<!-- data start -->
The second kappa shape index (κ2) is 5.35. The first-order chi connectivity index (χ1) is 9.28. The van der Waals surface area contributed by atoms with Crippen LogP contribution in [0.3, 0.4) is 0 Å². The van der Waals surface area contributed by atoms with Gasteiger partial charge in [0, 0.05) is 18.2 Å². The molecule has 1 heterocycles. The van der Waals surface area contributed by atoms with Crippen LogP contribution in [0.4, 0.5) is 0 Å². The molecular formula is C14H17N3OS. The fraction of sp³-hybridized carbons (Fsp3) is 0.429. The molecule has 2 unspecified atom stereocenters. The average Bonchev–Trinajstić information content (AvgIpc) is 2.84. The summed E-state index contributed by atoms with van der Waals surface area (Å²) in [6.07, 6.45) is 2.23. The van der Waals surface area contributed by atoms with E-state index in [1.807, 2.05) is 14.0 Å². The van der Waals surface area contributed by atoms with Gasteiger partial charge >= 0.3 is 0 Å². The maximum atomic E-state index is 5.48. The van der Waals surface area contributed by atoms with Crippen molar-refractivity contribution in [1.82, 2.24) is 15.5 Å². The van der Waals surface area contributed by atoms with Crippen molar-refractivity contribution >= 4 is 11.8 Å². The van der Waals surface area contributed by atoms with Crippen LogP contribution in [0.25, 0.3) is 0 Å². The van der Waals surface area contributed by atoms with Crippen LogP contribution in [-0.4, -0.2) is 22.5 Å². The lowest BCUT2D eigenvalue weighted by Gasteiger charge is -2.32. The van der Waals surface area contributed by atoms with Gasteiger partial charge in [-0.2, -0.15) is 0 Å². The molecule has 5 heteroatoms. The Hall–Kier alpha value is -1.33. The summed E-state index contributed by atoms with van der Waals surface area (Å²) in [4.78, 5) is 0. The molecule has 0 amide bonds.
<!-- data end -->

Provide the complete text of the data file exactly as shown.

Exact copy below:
The second kappa shape index (κ2) is 5.35. The first-order chi connectivity index (χ1) is 9.28. The van der Waals surface area contributed by atoms with Crippen LogP contribution in [0.3, 0.4) is 0 Å². The van der Waals surface area contributed by atoms with Gasteiger partial charge in [0, 0.05) is 18.2 Å². The molecule has 1 heterocycles. The van der Waals surface area contributed by atoms with Crippen LogP contribution in [0.4, 0.5) is 0 Å². The molecular formula is C14H17N3OS. The fraction of sp³-hybridized carbons (Fsp3) is 0.429. The molecule has 2 unspecified atom stereocenters. The average Bonchev–Trinajstić information content (AvgIpc) is 2.84. The summed E-state index contributed by atoms with van der Waals surface area (Å²) in [6.07, 6.45) is 2.23. The van der Waals surface area contributed by atoms with E-state index in [1.807, 2.05) is 14.0 Å². The van der Waals surface area contributed by atoms with Gasteiger partial charge >= 0.3 is 0 Å². The maximum atomic E-state index is 5.48. The van der Waals surface area contributed by atoms with Crippen molar-refractivity contribution in [1.82, 2.24) is 15.5 Å². The van der Waals surface area contributed by atoms with Crippen molar-refractivity contribution >= 4 is 11.8 Å². The van der Waals surface area contributed by atoms with Crippen LogP contribution in [0.25, 0.3) is 0 Å². The van der Waals surface area contributed by atoms with Crippen LogP contribution in [-0.4, -0.2) is 22.5 Å². The lowest BCUT2D eigenvalue weighted by Gasteiger charge is -2.32. The van der Waals surface area contributed by atoms with Gasteiger partial charge in [-0.2, -0.15) is 0 Å². The molecule has 5 heteroatoms. The Hall–Kier alpha value is -1.33. The summed E-state index contributed by atoms with van der Waals surface area (Å²) in [4.78, 5) is 0. The molecule has 0 amide bonds.